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The meaning of MiFID II

Michalaki, Pitsillidou Law Firm > English Articles  > The meaning of MiFID II

The meaning of MiFID II

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1. Don’t underestimate challenges associated with MiFID II implementation. Firms already supervised by the UK’s Financial Conduct Authority (FCA) will need to work on being compliant with the Markets in Financial Instruments Directive II (MiFID II), even though there is significant cross-over between their requirements and policies, according to Tracey McDermott, Acting Chief Executive of the FCA. “Firms shouldn’t underestimate the extent of the changes involved, nor the importance of carefully managing future compliance,” with MiFID II, said McDermott. Similarly, the expected 12-month delay for the introduction of MiFID II to January 2018 is not a signal for companies to rest on their laurels. “If there is a delay to the implementation of MiFID II, the purpose will be to allow time for those changes to be made in a more effective way, not to provide an excuse to reduce the intensity of the preparation for implementation.” said McDermott.

2. Get on top of transaction reporting processes. Gary Stone, Chief Strategy Officer at Bloomberg Trading Solutions, highlighted the need for firms to have trade capture systems that are aligned with the way regulators plan to track trades. “Transaction reporting is actually a really big deal for firms and I would strongly encourage you to map out your processes now,” said Stone. “Some of these posttrade requirements are going to affect processes pre-trade and during trading.” The FCA’s McDermott confirmed transaction reporting is one of the key elements of the legislation. “Having firms zeroed in on getting their transaction reporting right will be one of our supervisory priorities,” McDermott said. “Particularly when it comes to seeing how successfully firms are implementing the legislation.”

3. Explore the implications and opportunities in budgeting for research costs. Regulators are keen to separate trading activity from research as part of the push towards greater transparency. While the final requirements haven’t been decided yet, companies should start discussing with their clients how they are going to budget for these research costs in future. “The communication with the clients about those budgets – what if you overrun or underspend – is a whole new area of practicality that we haven’t had to deal with before,” said Rob Alster, Head of Research at Close Brothers Asset Management. At the same time, firms should be examining ways to maximize their spending, says Neil Scarth, Principal at Frost Consulting. “For an asset manager, this really is a brave new world,” Scarth says. “How do I as an asset manager with a finite research budget create the most value for my dollar spend in a more multi-polar research world, where I’m getting research from different sources?”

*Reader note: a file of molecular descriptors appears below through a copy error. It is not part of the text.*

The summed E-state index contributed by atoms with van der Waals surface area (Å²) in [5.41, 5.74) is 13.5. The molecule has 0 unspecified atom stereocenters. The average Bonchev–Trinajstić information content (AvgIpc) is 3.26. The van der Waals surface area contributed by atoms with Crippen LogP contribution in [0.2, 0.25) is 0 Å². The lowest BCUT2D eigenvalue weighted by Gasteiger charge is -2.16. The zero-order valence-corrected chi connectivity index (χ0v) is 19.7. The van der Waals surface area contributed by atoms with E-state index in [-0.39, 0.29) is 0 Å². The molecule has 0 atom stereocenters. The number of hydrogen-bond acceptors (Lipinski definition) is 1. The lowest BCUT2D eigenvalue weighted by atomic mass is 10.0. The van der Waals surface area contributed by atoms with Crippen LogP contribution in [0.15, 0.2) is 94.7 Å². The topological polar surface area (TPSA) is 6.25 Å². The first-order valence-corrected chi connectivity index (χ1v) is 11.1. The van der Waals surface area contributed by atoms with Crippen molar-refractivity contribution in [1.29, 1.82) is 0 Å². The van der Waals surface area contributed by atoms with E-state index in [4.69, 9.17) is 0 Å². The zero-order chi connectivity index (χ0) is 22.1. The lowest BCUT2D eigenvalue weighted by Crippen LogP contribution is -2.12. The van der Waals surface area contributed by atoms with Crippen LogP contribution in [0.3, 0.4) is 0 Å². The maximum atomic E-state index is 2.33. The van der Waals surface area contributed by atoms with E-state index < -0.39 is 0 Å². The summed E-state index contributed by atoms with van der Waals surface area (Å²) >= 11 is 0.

4. Prepare to deal with a difficult regulatory environment with regards to instrument identifiers. A vital part of transaction reporting and trade transparency is the availability of identifiers that cover all asset classes in an appropriate way. The current draft MiFID II rules mandate International Securities Identification Numbers (ISINs) as the single solution for instrument identification. This is against the advice of global industry groups including ISDA and the GFMA (see their letter to the European Commission). While it is unclear what the final rule will look like, market participants should anticipate difficulties, particularly for the identification of derivatives for post trade transparency and for transaction reporting. “Serious questions remain about how ISINs can work in the context of derivatives which are trading on MiFID venues and traded by Systematic Internalisers. ISINs do not easily lend themselves to identifying all the economic terms of a derivatives contract, yet MiFID requires that they be obtained before any trading takes place. It is particularly unclear how ISINs can be issued in sufficient quantities, and in a timely enough manner, to meet the demands of derivatives trading,” said Richard Young, Head of Regulatory Initiatives and Strategy at the Open Symbology Group1 at Bloomberg L.P

5. Keep innovating to increase market transparency and effectiveness. Governments and regulators are looking for new tools to enhance transparency and firm-level surveillance for misconduct, according to Harriet Baldwin, Member of Parliament and Economic Secretary to the Treasury in the UK. The increasing use of electronic trading platforms has been a step in the right direction. “Misconduct in the market has damaged trust and impaired effectiveness,” said Baldwin. “Innovation led by new technology has and will continue to enhance the effectiveness of markets and reduce opportunity for misconduct in the future.”

For more information and guidance please email Michalaki, Pitsillidou & Co LLC – iMPK Global Business Law Firm – Cyprus Lawyers, at info@impklawyers.com or visit our website at www.impklawyers.com.Tel. +357 25660092 – Fax +357 25 660097.

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